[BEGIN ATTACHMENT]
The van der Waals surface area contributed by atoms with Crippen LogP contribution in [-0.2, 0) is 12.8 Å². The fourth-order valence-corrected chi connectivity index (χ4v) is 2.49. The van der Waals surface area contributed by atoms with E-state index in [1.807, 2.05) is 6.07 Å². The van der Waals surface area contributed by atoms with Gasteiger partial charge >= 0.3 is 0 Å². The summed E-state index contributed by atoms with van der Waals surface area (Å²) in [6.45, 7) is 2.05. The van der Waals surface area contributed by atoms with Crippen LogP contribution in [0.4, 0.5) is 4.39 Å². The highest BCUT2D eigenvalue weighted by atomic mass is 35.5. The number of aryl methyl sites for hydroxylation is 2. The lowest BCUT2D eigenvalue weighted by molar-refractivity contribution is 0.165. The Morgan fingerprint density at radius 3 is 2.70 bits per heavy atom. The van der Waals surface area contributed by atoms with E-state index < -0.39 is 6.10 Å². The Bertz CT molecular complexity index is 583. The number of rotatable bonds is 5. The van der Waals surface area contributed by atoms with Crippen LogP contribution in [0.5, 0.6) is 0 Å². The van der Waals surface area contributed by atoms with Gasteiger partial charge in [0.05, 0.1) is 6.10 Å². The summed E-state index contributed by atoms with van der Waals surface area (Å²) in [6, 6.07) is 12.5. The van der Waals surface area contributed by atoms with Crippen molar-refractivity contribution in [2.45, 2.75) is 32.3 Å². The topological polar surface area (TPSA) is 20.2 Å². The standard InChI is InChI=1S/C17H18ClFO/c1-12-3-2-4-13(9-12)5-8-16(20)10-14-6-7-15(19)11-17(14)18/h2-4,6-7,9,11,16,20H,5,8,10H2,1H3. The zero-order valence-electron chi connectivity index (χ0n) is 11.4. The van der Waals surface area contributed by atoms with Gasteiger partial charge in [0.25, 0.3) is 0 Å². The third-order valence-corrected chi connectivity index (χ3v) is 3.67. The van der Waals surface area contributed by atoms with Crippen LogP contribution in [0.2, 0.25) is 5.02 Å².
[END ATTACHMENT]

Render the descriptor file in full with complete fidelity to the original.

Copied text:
The van der Waals surface area contributed by atoms with Crippen LogP contribution in [-0.2, 0) is 12.8 Å². The fourth-order valence-corrected chi connectivity index (χ4v) is 2.49. The van der Waals surface area contributed by atoms with E-state index in [1.807, 2.05) is 6.07 Å². The van der Waals surface area contributed by atoms with Gasteiger partial charge >= 0.3 is 0 Å². The summed E-state index contributed by atoms with van der Waals surface area (Å²) in [6.45, 7) is 2.05. The van der Waals surface area contributed by atoms with Crippen LogP contribution in [0.4, 0.5) is 4.39 Å². The highest BCUT2D eigenvalue weighted by atomic mass is 35.5. The number of aryl methyl sites for hydroxylation is 2. The lowest BCUT2D eigenvalue weighted by molar-refractivity contribution is 0.165. The Morgan fingerprint density at radius 3 is 2.70 bits per heavy atom. The van der Waals surface area contributed by atoms with E-state index < -0.39 is 6.10 Å². The Bertz CT molecular complexity index is 583. The number of rotatable bonds is 5. The van der Waals surface area contributed by atoms with Crippen LogP contribution in [0.5, 0.6) is 0 Å². The van der Waals surface area contributed by atoms with Gasteiger partial charge in [0.05, 0.1) is 6.10 Å². The summed E-state index contributed by atoms with van der Waals surface area (Å²) in [6, 6.07) is 12.5. The van der Waals surface area contributed by atoms with Crippen molar-refractivity contribution in [2.45, 2.75) is 32.3 Å². The topological polar surface area (TPSA) is 20.2 Å². The standard InChI is InChI=1S/C17H18ClFO/c1-12-3-2-4-13(9-12)5-8-16(20)10-14-6-7-15(19)11-17(14)18/h2-4,6-7,9,11,16,20H,5,8,10H2,1H3. The zero-order valence-electron chi connectivity index (χ0n) is 11.4. The van der Waals surface area contributed by atoms with Gasteiger partial charge in [0.25, 0.3) is 0 Å². The third-order valence-corrected chi connectivity index (χ3v) is 3.67. The van der Waals surface area contributed by atoms with Crippen LogP contribution in [0.2, 0.25) is 5.02 Å².